Sunday, July 5, 2020

Hare's Fur

Hare's Fur by Trevor Shearston
review copy; 288 pages

Hare's Fur by Trevor Shearston is a very highly recommended, beautifully presented novel and character study.

Russell Bass is a potter and recent widower living on the edge of the Blue Mountains of New South Wales in Australia. He lives a mostly solitary life with a few close friends. When he is hiking to  a specific vein of basalt that he uses in one of his glazes to get the hare's fur effect, he sees a new candy wrapper in the forest. Then he hears the voices of children. He ends up discovering and later bringing food to a teen age girl and her two younger siblings. They are living in a nearby cave, hiding from the police and child services. Russell offers them the food and his phone number, should they need more help. Circumstances send the three to his house, living with him, while still hiding from authorities.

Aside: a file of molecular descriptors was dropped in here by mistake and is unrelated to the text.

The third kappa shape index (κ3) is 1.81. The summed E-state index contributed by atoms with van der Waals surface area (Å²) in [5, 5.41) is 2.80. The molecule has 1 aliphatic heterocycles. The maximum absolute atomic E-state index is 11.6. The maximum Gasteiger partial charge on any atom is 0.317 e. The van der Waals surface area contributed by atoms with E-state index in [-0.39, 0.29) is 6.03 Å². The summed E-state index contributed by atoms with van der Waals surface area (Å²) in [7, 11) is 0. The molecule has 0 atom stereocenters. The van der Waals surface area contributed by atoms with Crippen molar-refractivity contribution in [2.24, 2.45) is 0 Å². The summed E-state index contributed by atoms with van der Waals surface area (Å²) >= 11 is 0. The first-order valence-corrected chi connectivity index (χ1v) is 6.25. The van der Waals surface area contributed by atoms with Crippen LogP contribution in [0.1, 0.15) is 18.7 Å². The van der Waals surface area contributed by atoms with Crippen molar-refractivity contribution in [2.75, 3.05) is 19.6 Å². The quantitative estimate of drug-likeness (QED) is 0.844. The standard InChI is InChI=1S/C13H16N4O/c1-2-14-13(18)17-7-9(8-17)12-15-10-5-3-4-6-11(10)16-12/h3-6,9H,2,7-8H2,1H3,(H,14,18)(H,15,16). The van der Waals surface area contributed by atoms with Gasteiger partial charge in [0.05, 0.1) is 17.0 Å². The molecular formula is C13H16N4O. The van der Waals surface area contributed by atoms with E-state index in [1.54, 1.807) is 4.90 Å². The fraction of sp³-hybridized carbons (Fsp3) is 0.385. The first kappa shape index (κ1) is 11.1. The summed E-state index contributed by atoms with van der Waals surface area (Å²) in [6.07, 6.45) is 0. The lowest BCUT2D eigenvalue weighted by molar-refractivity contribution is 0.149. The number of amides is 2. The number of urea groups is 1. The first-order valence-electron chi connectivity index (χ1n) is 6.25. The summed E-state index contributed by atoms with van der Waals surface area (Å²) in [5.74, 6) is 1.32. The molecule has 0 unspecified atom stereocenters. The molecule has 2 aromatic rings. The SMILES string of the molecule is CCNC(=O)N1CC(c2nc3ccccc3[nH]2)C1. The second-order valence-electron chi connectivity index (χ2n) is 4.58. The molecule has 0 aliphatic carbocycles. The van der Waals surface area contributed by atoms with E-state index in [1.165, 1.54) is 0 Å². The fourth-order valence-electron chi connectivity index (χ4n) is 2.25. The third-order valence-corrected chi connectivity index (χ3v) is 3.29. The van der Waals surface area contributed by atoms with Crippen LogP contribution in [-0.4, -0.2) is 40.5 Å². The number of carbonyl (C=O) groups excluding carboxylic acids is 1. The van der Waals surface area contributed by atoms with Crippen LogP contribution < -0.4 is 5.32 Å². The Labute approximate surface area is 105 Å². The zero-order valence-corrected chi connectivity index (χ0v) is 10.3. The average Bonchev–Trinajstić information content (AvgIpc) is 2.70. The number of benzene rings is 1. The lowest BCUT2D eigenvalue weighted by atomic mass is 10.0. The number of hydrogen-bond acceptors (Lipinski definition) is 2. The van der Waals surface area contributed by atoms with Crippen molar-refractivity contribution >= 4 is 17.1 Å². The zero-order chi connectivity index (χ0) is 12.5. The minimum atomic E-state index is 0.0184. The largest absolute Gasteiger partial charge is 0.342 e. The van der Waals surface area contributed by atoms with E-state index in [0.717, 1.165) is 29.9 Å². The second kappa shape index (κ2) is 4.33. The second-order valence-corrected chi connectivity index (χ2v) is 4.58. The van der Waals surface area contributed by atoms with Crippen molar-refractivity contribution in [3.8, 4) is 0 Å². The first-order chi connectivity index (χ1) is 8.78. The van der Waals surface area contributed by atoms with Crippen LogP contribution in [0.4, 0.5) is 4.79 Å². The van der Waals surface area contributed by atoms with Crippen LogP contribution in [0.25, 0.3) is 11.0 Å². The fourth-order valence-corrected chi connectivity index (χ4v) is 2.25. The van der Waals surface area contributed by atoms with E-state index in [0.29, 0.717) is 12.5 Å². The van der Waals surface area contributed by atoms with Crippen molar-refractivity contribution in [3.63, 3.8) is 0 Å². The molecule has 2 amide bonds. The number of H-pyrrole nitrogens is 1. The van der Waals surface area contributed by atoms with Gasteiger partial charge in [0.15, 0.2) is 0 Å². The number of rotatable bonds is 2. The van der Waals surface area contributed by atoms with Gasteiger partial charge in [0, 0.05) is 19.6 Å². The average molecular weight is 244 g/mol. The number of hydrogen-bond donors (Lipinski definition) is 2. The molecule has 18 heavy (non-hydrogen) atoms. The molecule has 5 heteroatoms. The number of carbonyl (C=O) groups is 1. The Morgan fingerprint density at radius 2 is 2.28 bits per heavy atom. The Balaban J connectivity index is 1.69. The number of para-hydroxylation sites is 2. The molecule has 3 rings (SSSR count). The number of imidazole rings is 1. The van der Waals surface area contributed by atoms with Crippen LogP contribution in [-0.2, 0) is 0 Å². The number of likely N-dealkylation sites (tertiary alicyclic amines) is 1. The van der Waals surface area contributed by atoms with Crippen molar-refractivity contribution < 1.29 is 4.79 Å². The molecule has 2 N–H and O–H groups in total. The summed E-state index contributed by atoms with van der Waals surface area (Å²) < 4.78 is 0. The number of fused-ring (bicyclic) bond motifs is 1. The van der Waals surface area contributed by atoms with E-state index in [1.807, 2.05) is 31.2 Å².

Hare's Fur is a wonderful, quiet, tender, and thoughtful novel, both for the writing and the character development. The descriptions are incredible. If you have ever done any pottery you will immediately be taken back to your experiences and understand intimately the descriptions lovingly provided in the narrative. The setting is handled with the same amount of care and attention. Equally compelling are the descriptions of the people and the connections that are slowly built between them. This is a finely crafted novel with prose that serenades the reader while depicting the time, setting, and characters in a quiet, contemplative manner.

With compassion and introspection, Hare's Fur becomes a novel about working through grief and loneliness. It is about having your life's work also be your passion. It is about aging and acceptance. It is about setting mistakes aside, whether in life or pottery. And it is about trusting other people and the fragility of forging a family and pottery. Quite simply, Hare's Fur is a lovely novel. It was the perfect quiet, contemplative novel to read during a very stressful time.

Disclosure: My review copy was courtesy of Scribe Publications.

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